OBJECTIVE: Primary biliary cirrhosis (PBC), a female-predominant autoimmune liver disease, is commonly associated with fatigue, a sensation of weariness from physical activity. In healthy subjects, motor evoked potentials (MEPs) elicited by transcranial magnetic stimulation (TMS) increase in amplitude during fatiguing exercise and decrease after the exercise due to post-contraction cortical excitability depression. TMS was utilized herein to investigate if unique cortical excitability changes discriminate women with PBC from healthy controls. METHODS: Twenty-two women (11 with PBC and 11 healthy controls) performed a voluntary submaximal tonic contraction of finger flexor muscles until exhaustion; MEPs were recorded before and during exercise as well as 10min after exercise discontinuation. All subjects completed questionnaires for quality of life and fatigue evaluation. RESULTS: During exercise an increase in MEPs amplitude was observed in all subjects, with no sign of altered peripheral fatigability. Following exercise women with PBC associated with high fatigability showed a significant lack of reduction of MEP size compared to the healthy controls. CONCLUSIONS: Women with PBC do not manifest post-exercise depression of cortical excitability. SIGNIFICANCE: We suggest that an impairment of neural mechanisms underlying physiological central fatigue could occur in PBC, possibly leading to the pathological fatigability lamented by some patients.

Patients with primary biliary cirrhosis do not show post-exercise depression of cortical excitability / G. Cerri, C.A. Cocchi, M. Montagna, M. Zuin, M. Podda, P. Cavallari, C. Selmi. - In: CLINICAL NEUROPHYSIOLOGY. - ISSN 1388-2457. - 121:8(2010), pp. 1321-1328. [10.1016/j.clinph.2009.12.040]

Patients with primary biliary cirrhosis do not show post-exercise depression of cortical excitability

G. Cerri;C.A. Cocchi;M. Zuin;M. Podda;P. Cavallari;C. Selmi
2010

Abstract

OBJECTIVE: Primary biliary cirrhosis (PBC), a female-predominant autoimmune liver disease, is commonly associated with fatigue, a sensation of weariness from physical activity. In healthy subjects, motor evoked potentials (MEPs) elicited by transcranial magnetic stimulation (TMS) increase in amplitude during fatiguing exercise and decrease after the exercise due to post-contraction cortical excitability depression. TMS was utilized herein to investigate if unique cortical excitability changes discriminate women with PBC from healthy controls. METHODS: Twenty-two women (11 with PBC and 11 healthy controls) performed a voluntary submaximal tonic contraction of finger flexor muscles until exhaustion; MEPs were recorded before and during exercise as well as 10min after exercise discontinuation. All subjects completed questionnaires for quality of life and fatigue evaluation. RESULTS: During exercise an increase in MEPs amplitude was observed in all subjects, with no sign of altered peripheral fatigability. Following exercise women with PBC associated with high fatigability showed a significant lack of reduction of MEP size compared to the healthy controls. CONCLUSIONS: Women with PBC do not manifest post-exercise depression of cortical excitability. SIGNIFICANCE: We suggest that an impairment of neural mechanisms underlying physiological central fatigue could occur in PBC, possibly leading to the pathological fatigability lamented by some patients.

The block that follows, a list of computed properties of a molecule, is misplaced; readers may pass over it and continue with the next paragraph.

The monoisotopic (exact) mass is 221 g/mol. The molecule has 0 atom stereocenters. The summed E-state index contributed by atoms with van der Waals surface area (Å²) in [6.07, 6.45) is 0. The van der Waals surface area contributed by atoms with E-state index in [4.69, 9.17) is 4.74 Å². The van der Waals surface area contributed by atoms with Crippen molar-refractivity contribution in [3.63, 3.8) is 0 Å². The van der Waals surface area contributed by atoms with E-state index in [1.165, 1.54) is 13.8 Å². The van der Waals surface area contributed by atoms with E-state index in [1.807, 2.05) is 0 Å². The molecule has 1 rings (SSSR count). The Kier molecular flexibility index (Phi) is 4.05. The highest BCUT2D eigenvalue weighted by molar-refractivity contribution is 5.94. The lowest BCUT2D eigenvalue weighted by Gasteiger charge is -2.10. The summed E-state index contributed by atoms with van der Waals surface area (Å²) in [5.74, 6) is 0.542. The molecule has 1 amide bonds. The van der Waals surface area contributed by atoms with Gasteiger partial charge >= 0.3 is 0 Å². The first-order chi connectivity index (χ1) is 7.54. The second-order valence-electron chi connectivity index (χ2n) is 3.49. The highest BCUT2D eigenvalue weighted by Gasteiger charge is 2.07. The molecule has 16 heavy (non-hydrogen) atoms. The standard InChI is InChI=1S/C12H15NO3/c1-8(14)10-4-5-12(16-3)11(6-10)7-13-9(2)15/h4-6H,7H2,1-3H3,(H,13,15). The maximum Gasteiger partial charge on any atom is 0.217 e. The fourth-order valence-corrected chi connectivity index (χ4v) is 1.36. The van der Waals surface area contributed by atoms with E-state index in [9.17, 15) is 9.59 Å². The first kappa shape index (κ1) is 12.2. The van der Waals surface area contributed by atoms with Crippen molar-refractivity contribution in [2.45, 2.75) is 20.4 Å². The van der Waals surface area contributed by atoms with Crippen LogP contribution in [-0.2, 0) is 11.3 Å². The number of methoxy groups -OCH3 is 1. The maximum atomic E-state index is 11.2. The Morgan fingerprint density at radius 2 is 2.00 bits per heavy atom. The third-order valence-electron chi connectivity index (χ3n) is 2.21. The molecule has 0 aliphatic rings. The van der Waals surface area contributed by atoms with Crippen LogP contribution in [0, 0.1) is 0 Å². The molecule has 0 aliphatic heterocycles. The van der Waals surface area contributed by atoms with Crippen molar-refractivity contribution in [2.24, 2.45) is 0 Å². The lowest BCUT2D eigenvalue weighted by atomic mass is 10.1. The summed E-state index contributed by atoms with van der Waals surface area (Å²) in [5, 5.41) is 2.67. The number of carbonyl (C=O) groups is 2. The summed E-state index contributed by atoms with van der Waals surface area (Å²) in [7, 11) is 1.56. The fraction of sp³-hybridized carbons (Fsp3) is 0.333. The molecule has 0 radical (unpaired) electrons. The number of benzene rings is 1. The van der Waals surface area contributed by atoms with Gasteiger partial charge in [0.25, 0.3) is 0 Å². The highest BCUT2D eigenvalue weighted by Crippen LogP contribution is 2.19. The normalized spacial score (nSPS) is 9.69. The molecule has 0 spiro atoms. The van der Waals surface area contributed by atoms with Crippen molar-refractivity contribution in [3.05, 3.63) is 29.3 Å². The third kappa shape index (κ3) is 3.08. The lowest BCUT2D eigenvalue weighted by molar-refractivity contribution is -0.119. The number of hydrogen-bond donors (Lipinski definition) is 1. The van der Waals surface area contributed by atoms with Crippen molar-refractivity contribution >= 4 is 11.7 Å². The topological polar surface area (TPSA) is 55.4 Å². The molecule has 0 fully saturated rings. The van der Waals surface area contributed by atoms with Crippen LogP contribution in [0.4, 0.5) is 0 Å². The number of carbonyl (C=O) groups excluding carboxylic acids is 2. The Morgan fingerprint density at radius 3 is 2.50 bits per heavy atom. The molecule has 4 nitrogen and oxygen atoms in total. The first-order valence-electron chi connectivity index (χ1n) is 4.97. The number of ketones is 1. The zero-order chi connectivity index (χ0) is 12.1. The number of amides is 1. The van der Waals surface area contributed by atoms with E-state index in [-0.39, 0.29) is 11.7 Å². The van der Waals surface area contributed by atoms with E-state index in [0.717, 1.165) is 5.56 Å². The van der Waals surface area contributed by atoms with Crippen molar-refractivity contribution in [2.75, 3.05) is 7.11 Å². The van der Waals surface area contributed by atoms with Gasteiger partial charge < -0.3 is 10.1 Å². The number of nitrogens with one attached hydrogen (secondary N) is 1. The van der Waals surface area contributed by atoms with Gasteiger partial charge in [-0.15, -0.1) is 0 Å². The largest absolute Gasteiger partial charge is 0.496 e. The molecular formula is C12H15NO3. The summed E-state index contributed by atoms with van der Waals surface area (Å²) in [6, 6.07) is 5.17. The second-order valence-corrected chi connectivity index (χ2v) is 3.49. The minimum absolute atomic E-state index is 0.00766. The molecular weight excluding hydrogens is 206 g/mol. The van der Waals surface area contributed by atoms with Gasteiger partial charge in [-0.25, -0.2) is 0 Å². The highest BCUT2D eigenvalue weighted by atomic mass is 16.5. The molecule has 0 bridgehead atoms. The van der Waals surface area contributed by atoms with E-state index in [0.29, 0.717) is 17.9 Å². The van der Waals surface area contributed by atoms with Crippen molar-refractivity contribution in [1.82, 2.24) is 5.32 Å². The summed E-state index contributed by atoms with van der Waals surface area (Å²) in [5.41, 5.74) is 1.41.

Electromyography; Muscle fatigue; Primary biliary cirrhosis; Transcranial magnetic stimulation
Settore BIO/09 - Fisiologia
Settore MED/09 - Medicina Interna
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Utilizza questo identificativo per citare o creare un link a questo documento: http://hdl.handle.net/2434/144897
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